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People who work for the railroads help keep the United States moving. While airplanes and commercial trucks have provided alternative ways for people and goods to move across the country, trains are still a direct and expedient way to transport people and materials.

Thousands of people put in a hard day’s work to keep the train systems operational, often with significant personal risk for injury. Whether you work in a maintenance position or actually work on a train, you have certain rights if you get hurt at work.

Since trains often travel between states, they are subject to different regulations than stationery business models. Specifically, injured employees who work for railroads often have to seek benefits through the Federal Employers Liability Act (FELA), rather than workers’ compensation. Unfortunately, there is an additional burden for benefits under FELA for injured workers.

To successfully claim benefits, you have to show negligence played a role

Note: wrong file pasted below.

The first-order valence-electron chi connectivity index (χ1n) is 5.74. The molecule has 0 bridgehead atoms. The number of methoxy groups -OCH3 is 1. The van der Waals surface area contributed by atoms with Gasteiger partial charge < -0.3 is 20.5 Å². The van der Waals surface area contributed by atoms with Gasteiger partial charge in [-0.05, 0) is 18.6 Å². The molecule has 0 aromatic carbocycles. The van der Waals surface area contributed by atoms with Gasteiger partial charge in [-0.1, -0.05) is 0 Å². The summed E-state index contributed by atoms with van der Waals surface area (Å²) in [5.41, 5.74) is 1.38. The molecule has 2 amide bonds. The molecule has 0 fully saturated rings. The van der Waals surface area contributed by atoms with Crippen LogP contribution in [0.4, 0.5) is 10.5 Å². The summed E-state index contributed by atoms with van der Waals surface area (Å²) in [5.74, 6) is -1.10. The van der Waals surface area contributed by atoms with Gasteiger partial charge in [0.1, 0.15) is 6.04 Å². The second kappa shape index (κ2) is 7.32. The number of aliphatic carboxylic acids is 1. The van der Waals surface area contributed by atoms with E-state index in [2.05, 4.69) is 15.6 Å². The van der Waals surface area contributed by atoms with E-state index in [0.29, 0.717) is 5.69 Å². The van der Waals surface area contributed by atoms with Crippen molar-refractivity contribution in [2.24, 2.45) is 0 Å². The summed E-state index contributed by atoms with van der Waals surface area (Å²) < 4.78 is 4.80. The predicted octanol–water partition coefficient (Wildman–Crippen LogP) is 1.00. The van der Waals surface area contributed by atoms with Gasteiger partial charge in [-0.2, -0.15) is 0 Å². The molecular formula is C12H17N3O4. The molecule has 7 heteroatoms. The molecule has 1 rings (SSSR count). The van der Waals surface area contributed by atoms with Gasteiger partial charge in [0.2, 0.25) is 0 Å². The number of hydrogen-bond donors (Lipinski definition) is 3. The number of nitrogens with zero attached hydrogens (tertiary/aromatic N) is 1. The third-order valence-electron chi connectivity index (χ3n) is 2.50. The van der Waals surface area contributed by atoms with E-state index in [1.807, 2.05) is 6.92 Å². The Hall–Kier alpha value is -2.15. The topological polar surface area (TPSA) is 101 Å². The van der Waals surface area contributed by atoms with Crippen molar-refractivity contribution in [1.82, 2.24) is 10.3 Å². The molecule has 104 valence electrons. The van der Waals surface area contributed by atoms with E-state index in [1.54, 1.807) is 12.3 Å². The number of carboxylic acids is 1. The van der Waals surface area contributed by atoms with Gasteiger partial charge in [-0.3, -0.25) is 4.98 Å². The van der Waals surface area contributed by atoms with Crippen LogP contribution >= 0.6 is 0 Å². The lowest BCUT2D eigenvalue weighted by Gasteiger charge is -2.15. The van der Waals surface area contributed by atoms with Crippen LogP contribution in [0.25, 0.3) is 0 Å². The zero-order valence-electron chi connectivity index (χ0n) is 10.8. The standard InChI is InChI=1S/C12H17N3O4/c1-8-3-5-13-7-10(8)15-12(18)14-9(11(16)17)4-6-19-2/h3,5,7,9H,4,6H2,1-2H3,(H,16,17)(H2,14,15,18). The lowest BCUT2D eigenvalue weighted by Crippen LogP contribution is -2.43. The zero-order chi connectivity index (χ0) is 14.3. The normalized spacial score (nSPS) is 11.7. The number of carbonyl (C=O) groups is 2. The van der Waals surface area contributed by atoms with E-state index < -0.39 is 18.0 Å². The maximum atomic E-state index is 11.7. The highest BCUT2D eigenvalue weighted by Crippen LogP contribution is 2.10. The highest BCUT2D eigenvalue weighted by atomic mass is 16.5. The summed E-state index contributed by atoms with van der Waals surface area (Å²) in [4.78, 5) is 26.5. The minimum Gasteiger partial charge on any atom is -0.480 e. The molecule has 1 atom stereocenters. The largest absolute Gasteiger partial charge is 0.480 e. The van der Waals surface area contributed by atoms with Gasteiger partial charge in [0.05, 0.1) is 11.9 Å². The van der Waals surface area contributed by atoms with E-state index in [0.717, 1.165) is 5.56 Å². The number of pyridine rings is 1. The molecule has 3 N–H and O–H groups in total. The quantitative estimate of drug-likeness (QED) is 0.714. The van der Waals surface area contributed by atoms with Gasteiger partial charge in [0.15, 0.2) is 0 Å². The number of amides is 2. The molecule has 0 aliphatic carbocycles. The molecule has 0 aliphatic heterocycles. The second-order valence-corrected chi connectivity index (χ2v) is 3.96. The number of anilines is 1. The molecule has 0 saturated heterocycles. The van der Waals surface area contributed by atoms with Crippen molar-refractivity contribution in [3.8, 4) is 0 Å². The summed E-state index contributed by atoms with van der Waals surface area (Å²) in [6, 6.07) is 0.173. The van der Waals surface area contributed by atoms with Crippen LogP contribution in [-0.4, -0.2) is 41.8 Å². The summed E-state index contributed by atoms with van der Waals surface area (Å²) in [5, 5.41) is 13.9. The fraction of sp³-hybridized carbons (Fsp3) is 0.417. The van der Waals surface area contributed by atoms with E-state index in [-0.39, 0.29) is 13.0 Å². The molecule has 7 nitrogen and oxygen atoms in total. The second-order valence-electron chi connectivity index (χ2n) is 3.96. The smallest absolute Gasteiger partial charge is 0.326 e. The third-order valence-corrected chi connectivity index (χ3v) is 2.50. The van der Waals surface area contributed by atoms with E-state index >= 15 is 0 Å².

Most workers’ compensation claims get approved regardless of whether the employee played a role in their own injury or not. The exception to this would be employees who fail alcohol or drug testing after a workplace injury. In most other scenarios, even if an employee made a mistake, they will receive workers’ compensation benefits.

For FELA benefits, workers need to demonstrate that not only were they not at fault but their employer was at fault in some way. Negligence usually plays a key role in FELA claims. Negligence could include inadequate staffing, requiring employees to engage in unnecessarily dangerous tasks or failing to maintain equipment or facilities in a way that led to an injury. Anyone who believes negligence did play a role in their injury at their railroad job should look more into their rights.